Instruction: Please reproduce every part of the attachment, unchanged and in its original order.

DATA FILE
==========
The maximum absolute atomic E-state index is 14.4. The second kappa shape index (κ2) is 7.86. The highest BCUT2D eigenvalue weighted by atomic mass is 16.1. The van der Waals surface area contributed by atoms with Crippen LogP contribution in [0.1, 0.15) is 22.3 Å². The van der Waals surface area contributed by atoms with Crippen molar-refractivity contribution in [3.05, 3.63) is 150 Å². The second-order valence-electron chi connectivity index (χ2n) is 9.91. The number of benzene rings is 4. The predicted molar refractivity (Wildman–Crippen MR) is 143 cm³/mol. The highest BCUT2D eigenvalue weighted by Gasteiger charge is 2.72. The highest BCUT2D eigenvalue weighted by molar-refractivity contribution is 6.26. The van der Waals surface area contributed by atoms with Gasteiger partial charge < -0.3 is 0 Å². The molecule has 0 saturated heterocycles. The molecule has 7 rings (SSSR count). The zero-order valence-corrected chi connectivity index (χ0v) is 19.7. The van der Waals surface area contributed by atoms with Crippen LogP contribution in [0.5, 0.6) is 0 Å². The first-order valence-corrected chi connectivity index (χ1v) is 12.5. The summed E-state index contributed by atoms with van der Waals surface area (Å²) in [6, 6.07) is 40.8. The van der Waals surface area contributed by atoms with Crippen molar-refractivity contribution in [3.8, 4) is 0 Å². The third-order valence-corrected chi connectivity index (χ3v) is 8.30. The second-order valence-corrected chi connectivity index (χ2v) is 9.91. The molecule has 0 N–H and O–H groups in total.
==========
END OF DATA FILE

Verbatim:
The maximum absolute atomic E-state index is 14.4. The second kappa shape index (κ2) is 7.86. The highest BCUT2D eigenvalue weighted by atomic mass is 16.1. The van der Waals surface area contributed by atoms with Crippen LogP contribution in [0.1, 0.15) is 22.3 Å². The van der Waals surface area contributed by atoms with Crippen molar-refractivity contribution in [3.05, 3.63) is 150 Å². The second-order valence-electron chi connectivity index (χ2n) is 9.91. The number of benzene rings is 4. The predicted molar refractivity (Wildman–Crippen MR) is 143 cm³/mol. The highest BCUT2D eigenvalue weighted by Gasteiger charge is 2.72. The highest BCUT2D eigenvalue weighted by molar-refractivity contribution is 6.26. The van der Waals surface area contributed by atoms with Gasteiger partial charge < -0.3 is 0 Å². The molecule has 0 saturated heterocycles. The molecule has 7 rings (SSSR count). The zero-order valence-corrected chi connectivity index (χ0v) is 19.7. The van der Waals surface area contributed by atoms with Crippen LogP contribution in [0.5, 0.6) is 0 Å². The first-order valence-corrected chi connectivity index (χ1v) is 12.5. The summed E-state index contributed by atoms with van der Waals surface area (Å²) in [6, 6.07) is 40.8. The van der Waals surface area contributed by atoms with Crippen molar-refractivity contribution in [3.8, 4) is 0 Å². The third-order valence-corrected chi connectivity index (χ3v) is 8.30. The second-order valence-corrected chi connectivity index (χ2v) is 9.91. The molecule has 0 N–H and O–H groups in total.